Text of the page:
Hopefully I'm using the write terms here. I'm pretty good with concepts usually but don't always know the technical terms to describe it correctly. Here goes...

I'm used to working in MS SQL Server for companies where separate schemas haven't really been defined outside of dbo. I'm working with an Oracle database now and my user isn't the schema owner so in order to see the tables, I have to go to "Other Users" in Oracle SQL Developer and find the schema owner to view the tables under them. In other SQL IDEs such as TablePlus, I haven't figured out how to view the tables at all. I am able to query data from these tables once I know them but I don't see them listed. Without really having worked in a MS SQL system with different schemas and permissions, I'm trying to wrap my head around what's going on as far as schema definitions/permissions vs what's unique to Oracle. For example, how would this be setup equivalently in MS-SQL and if it was setup that way in MS. SQL, would I be able to view the table structure in SQL Server Management Studio as I normally do? TIA!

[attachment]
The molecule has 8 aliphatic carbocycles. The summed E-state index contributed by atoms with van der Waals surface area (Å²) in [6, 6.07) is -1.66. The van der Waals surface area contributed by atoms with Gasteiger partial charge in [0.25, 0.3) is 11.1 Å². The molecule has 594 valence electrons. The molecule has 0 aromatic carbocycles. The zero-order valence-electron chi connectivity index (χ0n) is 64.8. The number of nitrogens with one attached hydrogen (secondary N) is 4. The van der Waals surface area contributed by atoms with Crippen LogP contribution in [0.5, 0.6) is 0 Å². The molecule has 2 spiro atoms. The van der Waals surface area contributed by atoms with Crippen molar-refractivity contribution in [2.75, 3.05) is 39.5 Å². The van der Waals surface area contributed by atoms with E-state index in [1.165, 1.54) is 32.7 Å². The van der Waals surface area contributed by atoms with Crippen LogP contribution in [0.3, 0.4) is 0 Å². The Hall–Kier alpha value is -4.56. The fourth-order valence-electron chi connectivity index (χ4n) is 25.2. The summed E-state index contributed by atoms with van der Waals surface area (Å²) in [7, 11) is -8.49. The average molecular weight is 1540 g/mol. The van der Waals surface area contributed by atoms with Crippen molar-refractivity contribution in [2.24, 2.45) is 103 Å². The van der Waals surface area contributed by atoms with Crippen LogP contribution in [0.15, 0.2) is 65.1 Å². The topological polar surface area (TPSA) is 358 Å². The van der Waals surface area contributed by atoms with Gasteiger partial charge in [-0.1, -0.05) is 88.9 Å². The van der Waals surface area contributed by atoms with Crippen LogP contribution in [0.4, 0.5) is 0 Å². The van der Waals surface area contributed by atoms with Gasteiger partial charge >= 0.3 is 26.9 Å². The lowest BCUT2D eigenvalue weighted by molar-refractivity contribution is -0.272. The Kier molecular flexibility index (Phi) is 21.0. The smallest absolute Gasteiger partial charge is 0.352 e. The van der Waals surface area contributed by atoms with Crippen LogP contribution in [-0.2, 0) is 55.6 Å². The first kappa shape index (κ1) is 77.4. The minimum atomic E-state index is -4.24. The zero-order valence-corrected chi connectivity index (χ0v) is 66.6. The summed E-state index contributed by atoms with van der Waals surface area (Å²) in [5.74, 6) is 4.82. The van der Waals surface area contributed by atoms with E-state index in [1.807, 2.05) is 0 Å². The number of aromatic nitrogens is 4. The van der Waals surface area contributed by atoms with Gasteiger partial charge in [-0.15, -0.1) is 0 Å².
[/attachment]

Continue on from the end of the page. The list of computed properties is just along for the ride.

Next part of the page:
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Roughly speaking an Oracle schema is analogous to a SQL Server database and login, combined. An Oracle user may own schema objects or not, similar to the way an OS user may own files and directories or not, based on which CREATE privileges it has been assigned. By default, a user's schema objects are only visible to that user (the owner), or to other users with system level DML "ANY" privileges like SELECT ANY TABLE. In all other cases, access to a schema object must be explicitly granted to another user or role.

In MS SQLServer, multiple logins would potentially be given access to the same database using schema-level defined roles or groups like "db_owner" or "db_datareader". These roles allow the possibility of a many-to-many relationship between schema ownership roles and logins, where in Oracle that ownership relationship is always 1:1.

Whether or not you can see table structure in SQL Developer may depend on the specific permissions of the user you are logged in as: i.e. whether it is the object owner, has the SELECT ANY DICTIONARY privilege, etc. Access to table content with something like a basic SELECT privilege does not guarantee access to data dictionary-level details.

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